Lollapalooza 2013 day 3 review (The Cure, Grizzly Bear, Wild Nothing, Angel Haze & more)
words by Milos Markicevic
The Cure // Alt-J at Lollapalooza 2013 on 8/4 (more by James Richards IV)
The final day of Lollapalooza 2013 had the best weather out of the entire weekend. Temperatures were comfortably low and there was hardly a raincloud in the sky for the majority of the day. Even when there were some come evening, it thankfully didn't pour like I thought it might.
British newcomers Palma Violets were the first act to play the Bud Light Stage yesterday afternoon. The Rough Trade-signees performed an all-out, energetic set of old school rock for the early crowds. Frontman Samuel Fryer shrieked into the mic while coaxing some thick, screeching tones out of his guitar. It was a great way to begin my Sunday at the fest.
NYC via Detroit rapper Angel Haze had a huge crowd waiting for her well before she was even scheduled to hit the stage at Perry's. Once she did, the young MC managed to deliver an awesomely intimate performance despite the massive setting. Haze got up close and personal with fans by spending a bit of her set latching onto the barriers. She rapped at a feverish pace without any backing tracks, accompanied by a live drummer and another band member who tackled both a drum pad and a bass guitar throughout the set. Things got only better with each song the trio performed, the highlight being "No Bueno." The track's hard-hitting synth line had the audience throwing their hands up in time to it.
After a bit of Angel, I headed over to the nearby Red Bull Sound Select Stage to catch Wild Nothing. It's interesting to see what started out as a bedroom pop project make the jump to huge festivals like Lollapalooza. Though Jack Tatum and company's output is better suited to intimately-sized clubs, they were able to hold their own on the big stage as well. Their set was heavy on tracks from 2012's Nocturne, but they also performed "Summer Holiday" from 2010's Gemini and "Ride" from this year's Empty Estate EP.
Baroness' Lollapalooza performance marked a triumphant return for the outfit after their unfortunate brush with death last August. Playing as tightly as ever, the band tore through a few new tunes as well as anthemic favorites like "Take My Bones Away." Well into their set they thanked folks for coming to see them when so many other acts were playing during the same time slot. As one of the very few heavy offerings of the weekend, their set was not to be missed.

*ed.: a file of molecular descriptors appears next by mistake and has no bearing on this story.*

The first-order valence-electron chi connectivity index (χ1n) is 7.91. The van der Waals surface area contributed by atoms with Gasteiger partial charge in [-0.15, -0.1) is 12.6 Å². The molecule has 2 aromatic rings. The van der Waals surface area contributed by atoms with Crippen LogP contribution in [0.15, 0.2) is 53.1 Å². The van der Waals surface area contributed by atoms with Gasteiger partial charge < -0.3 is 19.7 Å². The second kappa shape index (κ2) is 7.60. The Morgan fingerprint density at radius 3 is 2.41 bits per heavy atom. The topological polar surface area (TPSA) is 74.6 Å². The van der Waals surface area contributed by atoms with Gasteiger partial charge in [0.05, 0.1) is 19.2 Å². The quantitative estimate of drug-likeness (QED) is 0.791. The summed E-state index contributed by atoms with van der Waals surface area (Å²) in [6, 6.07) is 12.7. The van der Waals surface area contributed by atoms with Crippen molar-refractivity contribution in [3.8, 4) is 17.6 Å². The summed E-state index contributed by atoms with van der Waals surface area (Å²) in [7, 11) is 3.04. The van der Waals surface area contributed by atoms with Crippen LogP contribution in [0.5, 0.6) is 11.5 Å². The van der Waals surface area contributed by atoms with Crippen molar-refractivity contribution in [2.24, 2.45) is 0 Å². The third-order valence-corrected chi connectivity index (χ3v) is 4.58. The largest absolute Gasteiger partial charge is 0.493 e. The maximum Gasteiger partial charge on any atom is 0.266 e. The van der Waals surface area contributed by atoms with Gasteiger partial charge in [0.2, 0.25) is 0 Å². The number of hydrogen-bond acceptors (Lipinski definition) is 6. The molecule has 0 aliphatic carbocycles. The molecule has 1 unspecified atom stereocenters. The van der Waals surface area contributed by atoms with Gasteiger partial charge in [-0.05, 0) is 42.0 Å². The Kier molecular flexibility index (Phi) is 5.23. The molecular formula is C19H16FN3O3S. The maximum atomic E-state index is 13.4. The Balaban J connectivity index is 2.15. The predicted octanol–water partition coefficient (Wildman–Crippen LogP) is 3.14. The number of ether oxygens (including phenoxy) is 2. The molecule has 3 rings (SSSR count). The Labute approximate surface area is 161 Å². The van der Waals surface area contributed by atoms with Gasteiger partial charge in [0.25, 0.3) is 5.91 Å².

My next stop of the late-afternoon was the shaded Grove Stage for Nathan Williams' Wavves at 4:45PM. With a slideshow of their own photos from tour projected behind them -- obligatory Chicago shots included -- the band opened with the summer anthem "King of the Beach." I only had a limited amount of time to spend with Williams and co., but the great thing about Wavves is that most of their songs are short and hard-hitting. I was able to stick around for a handful of tunes, including Afraid of Heights' great "Demon to Lean On," before heading to the South side of the fest for Alt-J.
The Mercury Prize-winning outfit have absolutely exploded in the past year, and their massive festival crowd served as direct evidence of that. Alt-J performed nearly every track off of 2012's An Awesome Wave with precision, as well as an excellent version of Kylie Minogue's "Slow Dre" and recent live staple // College cover "A Real Hero." Towards the end of their set I began to wander across the way to the Red Bull Sound Select Stage, where a festival crew were prepping for Grizzly Bear's 6PM performance.
Grizzly Bear took the stage for their 101st show of the year (according to the band) to face a full though not packed crowd. The extra room was a nice, almost-foreign feeling after being packed in like sardines at various sets throughout the day. With a staggering amount of 2013 shows under their belt, it's no wonder that the outfit seemed to be performing even their most complex songs with ease. Before playing "Two Weeks," Ed Droste let us know that the plan was to have Beach House's Victoria Legrand join them for the song, as she does on the recording, but their sets were far too close together to pull it off. Droste also urged the crowd to immediately head to the Lake Shore Stage for Beach House, who were the very next act on the schedule. As I left a bit early to secure a good spot for their friends' set, GB performed the expansive Shields closer "Sun In Your Eyes."
I later returned to the Red Bull Sound Select Stage for the band that many festival goers had been waiting for all day: The Cure. As soon as Robert Smith took the stage with his famous frizzled hair and heavy makeup, the audience erupted. The band began their headlining performance with "Plainsong" followed by "Pictures of You." The first handful of songs were slow-moving, but they later picked things up with "In Between Days," "Just Like Heaven," and "Friday I'm in Love." Another highlight was "The Walk," which was near-perfect save for the synth being too low in the mix. Smith's voice came across as strong and clear as ever, which is impressive after close to 40-years since formation of The Cure. I wish their 20-song set had featured more upbeat numbers, but they did polish off their six-song encore with the excellent "Why Can't I Be You" and their classic "Boys Don't Cry."